I found myself in an interesting conversation the other day, one that almost turned into a spirited argument. The question: where exactly is the “Southern Sierra?”
Since the 19th century, it has been common practice to divide the Sierra Nevada into three regions – northern, central, and southern. This makes sense because of the linear nature of the range. It is nearly 400 miles from one end of the Sierra to the other, and the various segments of the mountains possess strikingly different characters.
Past practice guides much of this thought. The first sightings of the Sierra Nevada by Euro-Americans in the eighteenth century took place from the hilltops immediately east of San Francisco Bay. The California Gold Rush that began in 1849 focused attention on the same region.
As a result, the Sierra Nevada was initially defined as being the snowy mountains visible to the east of the San Joaquin-Sacramento River Delta. And by default, what was north of that region became the “Northern Sierra,” while the region out of sight to the south became the “Southern Sierra.” No formal definitions were required.
Fast-forward to the 21st century and the definitions remain vague. All agree that it is useful to break the range into regions, but defining the frontiers that separate the three zones is largely a matter of personal opinion.
If one accepts the traditional definition of the Sierra Nevada as a whole – that it runs from Lassen Peak in the north to Tehachapi Pass in the south — the mathematical midpoint of the range falls almost exactly upon Yosemite Valley. Continuing with this same mathematical logic, the southern third of the Sierra begins at the Kings River while the northern third starts near Echo Summit, where US 50 crosses the Sierra Crest just west of South Lake Tahoe.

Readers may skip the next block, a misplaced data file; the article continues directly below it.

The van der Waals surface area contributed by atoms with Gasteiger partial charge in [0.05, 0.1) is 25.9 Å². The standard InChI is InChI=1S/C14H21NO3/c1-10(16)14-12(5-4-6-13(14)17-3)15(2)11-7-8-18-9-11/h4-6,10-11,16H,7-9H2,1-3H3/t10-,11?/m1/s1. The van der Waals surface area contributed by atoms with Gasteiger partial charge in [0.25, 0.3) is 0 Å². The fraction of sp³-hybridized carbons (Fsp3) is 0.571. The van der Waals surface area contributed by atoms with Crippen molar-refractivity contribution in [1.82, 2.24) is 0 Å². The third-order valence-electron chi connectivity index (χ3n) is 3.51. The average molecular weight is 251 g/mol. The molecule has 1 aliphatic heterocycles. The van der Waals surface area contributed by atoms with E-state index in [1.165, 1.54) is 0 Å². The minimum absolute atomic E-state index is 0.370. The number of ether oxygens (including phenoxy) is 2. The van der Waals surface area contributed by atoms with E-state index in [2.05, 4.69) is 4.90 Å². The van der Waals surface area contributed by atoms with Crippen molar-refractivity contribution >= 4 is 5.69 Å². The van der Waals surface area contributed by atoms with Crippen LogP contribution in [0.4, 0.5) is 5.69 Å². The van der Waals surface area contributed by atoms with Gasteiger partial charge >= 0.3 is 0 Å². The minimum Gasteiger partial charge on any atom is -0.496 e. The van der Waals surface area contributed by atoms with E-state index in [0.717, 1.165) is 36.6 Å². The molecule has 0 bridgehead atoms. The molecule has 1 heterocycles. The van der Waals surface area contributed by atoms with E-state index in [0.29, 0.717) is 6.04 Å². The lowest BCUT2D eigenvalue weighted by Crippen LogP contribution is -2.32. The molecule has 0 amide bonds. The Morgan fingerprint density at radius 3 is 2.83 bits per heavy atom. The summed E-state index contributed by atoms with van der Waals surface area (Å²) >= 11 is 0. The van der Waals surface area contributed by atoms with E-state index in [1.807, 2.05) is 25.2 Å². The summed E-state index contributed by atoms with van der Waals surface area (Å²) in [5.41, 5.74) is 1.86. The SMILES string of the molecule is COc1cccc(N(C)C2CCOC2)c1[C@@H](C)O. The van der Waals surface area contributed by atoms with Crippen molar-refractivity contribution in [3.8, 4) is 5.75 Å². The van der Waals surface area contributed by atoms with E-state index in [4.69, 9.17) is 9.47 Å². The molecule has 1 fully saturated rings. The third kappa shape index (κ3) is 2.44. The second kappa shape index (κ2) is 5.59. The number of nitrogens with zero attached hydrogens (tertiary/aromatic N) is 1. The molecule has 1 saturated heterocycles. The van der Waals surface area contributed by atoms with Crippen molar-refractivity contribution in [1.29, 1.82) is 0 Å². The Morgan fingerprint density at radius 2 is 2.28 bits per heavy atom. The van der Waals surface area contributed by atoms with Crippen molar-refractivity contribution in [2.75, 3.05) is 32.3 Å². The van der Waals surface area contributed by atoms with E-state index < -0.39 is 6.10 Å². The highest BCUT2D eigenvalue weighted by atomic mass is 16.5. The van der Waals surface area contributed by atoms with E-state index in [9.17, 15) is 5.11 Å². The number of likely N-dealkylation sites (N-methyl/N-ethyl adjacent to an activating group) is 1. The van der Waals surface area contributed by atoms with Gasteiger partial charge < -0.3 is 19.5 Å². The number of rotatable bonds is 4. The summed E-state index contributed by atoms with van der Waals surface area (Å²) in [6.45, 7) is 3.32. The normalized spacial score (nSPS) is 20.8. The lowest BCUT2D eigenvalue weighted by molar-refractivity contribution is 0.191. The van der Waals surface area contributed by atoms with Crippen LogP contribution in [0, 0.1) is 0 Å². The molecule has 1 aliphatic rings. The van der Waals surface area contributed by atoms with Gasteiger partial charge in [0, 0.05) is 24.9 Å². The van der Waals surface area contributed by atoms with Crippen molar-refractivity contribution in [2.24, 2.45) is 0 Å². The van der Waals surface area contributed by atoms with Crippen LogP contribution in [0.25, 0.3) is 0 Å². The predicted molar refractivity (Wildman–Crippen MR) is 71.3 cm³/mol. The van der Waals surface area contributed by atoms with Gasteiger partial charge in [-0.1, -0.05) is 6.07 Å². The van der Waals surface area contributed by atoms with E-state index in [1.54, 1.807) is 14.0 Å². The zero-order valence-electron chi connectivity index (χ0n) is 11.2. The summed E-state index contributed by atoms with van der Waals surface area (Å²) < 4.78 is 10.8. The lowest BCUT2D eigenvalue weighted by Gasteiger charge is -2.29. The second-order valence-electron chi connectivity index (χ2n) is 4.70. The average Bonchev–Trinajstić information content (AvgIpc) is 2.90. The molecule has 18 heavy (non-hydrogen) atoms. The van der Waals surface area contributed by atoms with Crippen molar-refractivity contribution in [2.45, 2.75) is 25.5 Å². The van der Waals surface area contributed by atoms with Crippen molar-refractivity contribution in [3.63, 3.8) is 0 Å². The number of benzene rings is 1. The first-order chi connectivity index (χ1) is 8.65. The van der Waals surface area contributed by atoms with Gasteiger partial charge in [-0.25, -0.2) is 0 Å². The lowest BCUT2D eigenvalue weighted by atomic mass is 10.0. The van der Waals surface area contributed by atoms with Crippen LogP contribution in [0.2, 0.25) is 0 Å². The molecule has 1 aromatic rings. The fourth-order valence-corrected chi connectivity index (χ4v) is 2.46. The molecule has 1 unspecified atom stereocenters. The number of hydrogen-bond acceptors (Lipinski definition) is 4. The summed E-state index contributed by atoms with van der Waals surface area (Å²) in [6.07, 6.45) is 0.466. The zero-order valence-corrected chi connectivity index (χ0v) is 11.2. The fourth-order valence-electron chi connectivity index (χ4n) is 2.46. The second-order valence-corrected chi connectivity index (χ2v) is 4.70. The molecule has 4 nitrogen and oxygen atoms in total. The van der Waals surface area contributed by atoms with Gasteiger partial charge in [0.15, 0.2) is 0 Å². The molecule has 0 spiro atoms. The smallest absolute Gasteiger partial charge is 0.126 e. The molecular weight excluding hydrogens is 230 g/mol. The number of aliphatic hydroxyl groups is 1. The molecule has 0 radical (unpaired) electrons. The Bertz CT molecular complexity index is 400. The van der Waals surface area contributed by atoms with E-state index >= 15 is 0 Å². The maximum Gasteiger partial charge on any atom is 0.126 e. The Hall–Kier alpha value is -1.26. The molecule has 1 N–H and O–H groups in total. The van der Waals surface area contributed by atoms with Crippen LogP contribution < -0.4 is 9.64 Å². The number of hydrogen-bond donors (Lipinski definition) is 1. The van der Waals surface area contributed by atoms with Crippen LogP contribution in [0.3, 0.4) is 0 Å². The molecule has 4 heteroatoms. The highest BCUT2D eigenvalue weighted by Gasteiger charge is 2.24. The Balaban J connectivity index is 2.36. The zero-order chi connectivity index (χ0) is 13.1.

These divisions make logical sense, but few recognize them. The National Weather Service, for example, includes all of Yosemite National Park in its forecasts for the Southern Sierra. By this logic the Southern Sierra is larger than the central and northern portions of the range put together.
Popular usage also suggests that nothing south of Interstate 80 (Donner Pass) falls within the Northern Sierra, although this makes the northern “third” of the range notably smaller than the other two sections.
Looking closer to home, the Kings River is not a bad dividing line between the central and southern portions of the range. This major watercourse is the southernmost Sierra river to flow directly westward from the Sierra Crest to the Great Central Valley.
To the south of the Kings River, the Sierra takes on a significantly different form with a double crest and a very different drainage pattern. The Kaweah and Tule Rivers originate on the peaks of the Great Western Divide, the more westerly of the two ridges, while the Kern River comes to lire behind that ridge and flows southward some 60 miles to Lake Isabella before it finally heads for Bakersfield and the floor of the Central Valley.
Following this logic, the natural dividing line between the central and southern Sierra ought to be Kings-Kaweah and Kings-Kern divides, which, as the names suggest, separate the headwaters of the Kings River from the watersheds to the south.
This makes perfect topographic sense, but we humans are not particularly famous for our consistent logic. All the Sierra Nevada people that I know place the Kings River within the Southern Sierra.
So, seeking some form of resolution here: what if we define the “Southern Sierra” as including all the territory drained by the Kings, Kaweah, Tule, and Kern Rivers? North of that, the “Central Sierra” runs to Donner Pass, which coincides with the northern end of the continuous high alpine zone with its barren peaks. Beyond that is the “Northern Sierra.”
These definitions work on the ground and reflect visible differences between the three regions. But are they likely to be universally adopted any time soon? Don’t hold your breath.
But just maybe, if we stop describing Yosemite as being part of the Southern Sierra, we will have a more accurate sense of just where we live within the topographic complexity that defines the Golden State.
© Wm. Tweed